Black and White conversion in CS4: the Joffe Method

After you find a digital image that you would like to convert to black and white, open it in Photoshop CS4.

For this tutorial I will use the same landscape shot I did for the Coleman assignment. joffe_landscape_bw
After you open it up, Instead of doing a full desat, or grey scale conversion, we’ll do a Black and White conversion from the adjustments menu.

Image>Adjustments>Black and White

Image>Adjustments>Black and White

After this, adjust colors to get the best possible contrast, etc. this will not be what you end up with.

Black and White menu

Black and White menu

After you get it to where you want it, press ok.

We have now converted to black and white; but hold on, we’re not done yet.

Duplicate your back ground layer so you have a different layer to work off of. Then make a selecting of an area in which you want to adjust for contrast, black, etc.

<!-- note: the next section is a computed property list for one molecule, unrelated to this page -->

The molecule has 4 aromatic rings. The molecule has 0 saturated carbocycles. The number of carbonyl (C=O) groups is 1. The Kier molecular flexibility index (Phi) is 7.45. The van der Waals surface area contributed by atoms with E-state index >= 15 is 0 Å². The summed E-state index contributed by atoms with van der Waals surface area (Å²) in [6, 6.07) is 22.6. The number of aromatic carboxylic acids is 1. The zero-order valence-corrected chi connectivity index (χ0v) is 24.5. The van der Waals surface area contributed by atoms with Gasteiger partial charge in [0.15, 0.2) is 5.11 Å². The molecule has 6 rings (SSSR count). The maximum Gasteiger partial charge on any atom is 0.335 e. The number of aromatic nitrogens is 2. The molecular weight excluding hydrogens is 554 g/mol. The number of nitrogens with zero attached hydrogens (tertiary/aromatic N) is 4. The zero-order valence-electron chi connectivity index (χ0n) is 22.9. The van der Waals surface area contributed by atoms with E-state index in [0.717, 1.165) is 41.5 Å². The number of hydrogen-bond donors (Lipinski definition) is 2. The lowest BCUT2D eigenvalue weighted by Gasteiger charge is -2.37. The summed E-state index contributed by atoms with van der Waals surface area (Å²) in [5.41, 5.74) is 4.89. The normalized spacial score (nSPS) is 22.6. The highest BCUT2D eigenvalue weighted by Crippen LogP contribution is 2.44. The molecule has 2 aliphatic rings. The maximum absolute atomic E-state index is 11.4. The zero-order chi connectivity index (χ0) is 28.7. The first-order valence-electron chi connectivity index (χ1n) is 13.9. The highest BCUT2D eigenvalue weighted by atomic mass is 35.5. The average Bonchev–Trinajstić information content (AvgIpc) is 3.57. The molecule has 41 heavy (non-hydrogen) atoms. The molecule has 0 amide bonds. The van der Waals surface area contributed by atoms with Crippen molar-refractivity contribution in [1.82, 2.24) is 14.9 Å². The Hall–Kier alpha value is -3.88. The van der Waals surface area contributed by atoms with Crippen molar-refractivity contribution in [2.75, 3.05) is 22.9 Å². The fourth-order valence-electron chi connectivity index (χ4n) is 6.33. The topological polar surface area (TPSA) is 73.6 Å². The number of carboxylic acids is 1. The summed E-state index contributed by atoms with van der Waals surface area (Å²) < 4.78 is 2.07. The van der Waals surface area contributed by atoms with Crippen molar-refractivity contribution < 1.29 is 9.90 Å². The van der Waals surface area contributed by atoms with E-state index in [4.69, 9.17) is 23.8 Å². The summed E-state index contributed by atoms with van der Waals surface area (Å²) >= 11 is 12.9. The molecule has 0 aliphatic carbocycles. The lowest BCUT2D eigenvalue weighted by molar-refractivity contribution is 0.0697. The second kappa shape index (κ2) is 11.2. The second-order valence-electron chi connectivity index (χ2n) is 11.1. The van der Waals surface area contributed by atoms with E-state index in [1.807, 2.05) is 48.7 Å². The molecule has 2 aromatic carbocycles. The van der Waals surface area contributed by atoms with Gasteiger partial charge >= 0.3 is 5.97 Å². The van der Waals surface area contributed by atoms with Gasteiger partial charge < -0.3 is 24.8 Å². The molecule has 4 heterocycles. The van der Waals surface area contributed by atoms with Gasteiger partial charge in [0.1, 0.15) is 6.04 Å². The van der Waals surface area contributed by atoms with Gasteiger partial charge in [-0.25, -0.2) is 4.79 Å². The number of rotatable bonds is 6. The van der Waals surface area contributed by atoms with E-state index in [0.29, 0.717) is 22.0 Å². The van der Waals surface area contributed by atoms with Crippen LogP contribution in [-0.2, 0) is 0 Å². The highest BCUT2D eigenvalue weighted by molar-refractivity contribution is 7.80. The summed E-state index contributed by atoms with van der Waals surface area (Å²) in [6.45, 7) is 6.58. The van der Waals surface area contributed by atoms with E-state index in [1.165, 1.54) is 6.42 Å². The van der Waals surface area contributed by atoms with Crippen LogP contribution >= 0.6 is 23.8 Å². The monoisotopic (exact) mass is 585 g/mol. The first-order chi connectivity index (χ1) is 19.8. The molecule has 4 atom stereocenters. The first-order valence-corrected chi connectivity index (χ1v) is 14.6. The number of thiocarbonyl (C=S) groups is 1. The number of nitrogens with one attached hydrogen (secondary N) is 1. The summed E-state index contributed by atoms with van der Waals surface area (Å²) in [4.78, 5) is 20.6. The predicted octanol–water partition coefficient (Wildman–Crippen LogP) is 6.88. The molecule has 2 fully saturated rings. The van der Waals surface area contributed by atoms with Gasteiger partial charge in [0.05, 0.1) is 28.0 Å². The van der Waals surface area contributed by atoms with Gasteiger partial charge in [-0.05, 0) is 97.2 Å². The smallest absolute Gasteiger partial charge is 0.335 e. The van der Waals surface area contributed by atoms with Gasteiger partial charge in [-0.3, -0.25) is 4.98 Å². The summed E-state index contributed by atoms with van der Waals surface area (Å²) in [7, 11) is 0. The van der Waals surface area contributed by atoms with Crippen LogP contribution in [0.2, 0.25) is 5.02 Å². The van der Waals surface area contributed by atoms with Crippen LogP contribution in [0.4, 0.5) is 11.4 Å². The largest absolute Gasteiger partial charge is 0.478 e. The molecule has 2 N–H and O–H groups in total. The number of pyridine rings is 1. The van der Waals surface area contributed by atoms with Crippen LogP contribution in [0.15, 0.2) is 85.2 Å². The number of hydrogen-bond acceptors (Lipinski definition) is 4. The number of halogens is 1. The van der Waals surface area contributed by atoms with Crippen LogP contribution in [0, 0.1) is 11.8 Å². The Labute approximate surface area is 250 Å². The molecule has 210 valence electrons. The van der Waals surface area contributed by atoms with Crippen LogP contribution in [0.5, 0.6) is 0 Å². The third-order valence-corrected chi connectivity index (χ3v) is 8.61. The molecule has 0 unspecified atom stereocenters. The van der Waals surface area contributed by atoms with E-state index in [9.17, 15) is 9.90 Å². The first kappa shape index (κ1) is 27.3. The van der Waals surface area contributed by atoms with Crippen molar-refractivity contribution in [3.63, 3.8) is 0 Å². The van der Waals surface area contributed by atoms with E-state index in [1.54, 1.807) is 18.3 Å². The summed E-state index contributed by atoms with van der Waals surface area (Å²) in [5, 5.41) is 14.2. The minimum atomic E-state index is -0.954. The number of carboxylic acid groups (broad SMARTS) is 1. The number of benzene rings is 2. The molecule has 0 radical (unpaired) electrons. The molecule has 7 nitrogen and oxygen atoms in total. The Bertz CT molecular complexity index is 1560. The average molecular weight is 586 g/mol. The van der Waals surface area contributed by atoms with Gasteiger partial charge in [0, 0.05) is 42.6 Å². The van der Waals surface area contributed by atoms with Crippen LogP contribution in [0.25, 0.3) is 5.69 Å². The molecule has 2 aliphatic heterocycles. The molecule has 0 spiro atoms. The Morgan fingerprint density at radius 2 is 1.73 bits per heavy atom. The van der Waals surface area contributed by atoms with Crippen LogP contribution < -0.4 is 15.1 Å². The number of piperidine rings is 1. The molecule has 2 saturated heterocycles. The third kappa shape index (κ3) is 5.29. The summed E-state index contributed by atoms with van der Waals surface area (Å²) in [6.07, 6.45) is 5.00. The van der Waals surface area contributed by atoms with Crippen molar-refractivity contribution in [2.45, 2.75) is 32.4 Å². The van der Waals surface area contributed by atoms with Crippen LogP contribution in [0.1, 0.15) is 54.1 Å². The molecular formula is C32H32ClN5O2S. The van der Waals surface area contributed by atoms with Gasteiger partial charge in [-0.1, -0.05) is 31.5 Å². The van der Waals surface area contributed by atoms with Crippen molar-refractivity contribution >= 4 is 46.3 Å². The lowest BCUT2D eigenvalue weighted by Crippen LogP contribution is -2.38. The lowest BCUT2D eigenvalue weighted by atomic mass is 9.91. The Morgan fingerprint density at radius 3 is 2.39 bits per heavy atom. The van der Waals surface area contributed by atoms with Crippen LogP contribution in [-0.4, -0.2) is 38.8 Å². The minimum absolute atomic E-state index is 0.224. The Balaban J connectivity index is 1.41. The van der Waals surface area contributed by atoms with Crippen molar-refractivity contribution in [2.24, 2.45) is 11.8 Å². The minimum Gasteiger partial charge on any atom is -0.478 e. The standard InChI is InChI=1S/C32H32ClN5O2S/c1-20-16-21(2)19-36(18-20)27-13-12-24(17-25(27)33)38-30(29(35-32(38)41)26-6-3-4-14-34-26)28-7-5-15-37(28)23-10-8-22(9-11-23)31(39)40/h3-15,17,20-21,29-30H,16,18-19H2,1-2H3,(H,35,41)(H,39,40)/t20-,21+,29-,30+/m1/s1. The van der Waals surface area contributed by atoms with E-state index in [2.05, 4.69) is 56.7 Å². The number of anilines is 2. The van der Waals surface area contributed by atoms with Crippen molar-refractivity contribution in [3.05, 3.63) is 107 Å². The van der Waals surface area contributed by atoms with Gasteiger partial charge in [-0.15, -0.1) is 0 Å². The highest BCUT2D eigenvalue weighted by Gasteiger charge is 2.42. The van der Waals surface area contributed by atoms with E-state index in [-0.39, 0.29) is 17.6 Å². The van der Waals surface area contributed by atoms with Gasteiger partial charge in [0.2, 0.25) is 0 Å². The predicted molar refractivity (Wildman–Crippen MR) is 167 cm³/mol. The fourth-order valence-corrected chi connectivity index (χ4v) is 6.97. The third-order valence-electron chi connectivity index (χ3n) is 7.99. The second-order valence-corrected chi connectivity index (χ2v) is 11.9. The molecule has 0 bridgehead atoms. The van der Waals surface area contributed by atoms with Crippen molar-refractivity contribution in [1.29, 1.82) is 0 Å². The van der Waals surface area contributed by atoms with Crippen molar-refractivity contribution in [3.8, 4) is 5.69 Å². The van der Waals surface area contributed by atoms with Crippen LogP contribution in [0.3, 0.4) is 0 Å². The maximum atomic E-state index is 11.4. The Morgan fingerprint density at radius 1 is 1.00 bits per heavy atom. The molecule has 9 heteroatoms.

After you have made your selection, bring up your curves menu

Curves

Curves

When adjusting for contrast in your curves in local areas, I like to make my curve similar to what you see here.

Keep doing this for various areas with in your photograph. Remember to create a separate layer for each selected area. You can Copy Via Layer, or create a layer mask, I prefer creating a layer mask.

Once your finished adjusting curves throughout your image. Go to each layer and adjust your Levels for each area. While doing this, look for your deepest black and your whitest whites (you can check with Info, then check for 0 and 255)

By now you should have a decent looking image. You can now do what ever you want to do to it, sharpen, re-size, etc.

THIS TUTORIAL IS NOT COMPLETE!     CHECK BACK SOON FOR A MORE IN DEPTH DESCRIPTION OF EACH STEP!

desaturized

desaturized

Grey Scale Conversion

Grey Scale Conversion

Joffe Method

Joffe Method

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~ by joffephoto on February 9, 2009.

One Response to “Black and White conversion in CS4: the Joffe Method”

  1. […] of the Joffe Method Thats right bitches….. It’s Austin Joffe with of course the Joffe Method […]

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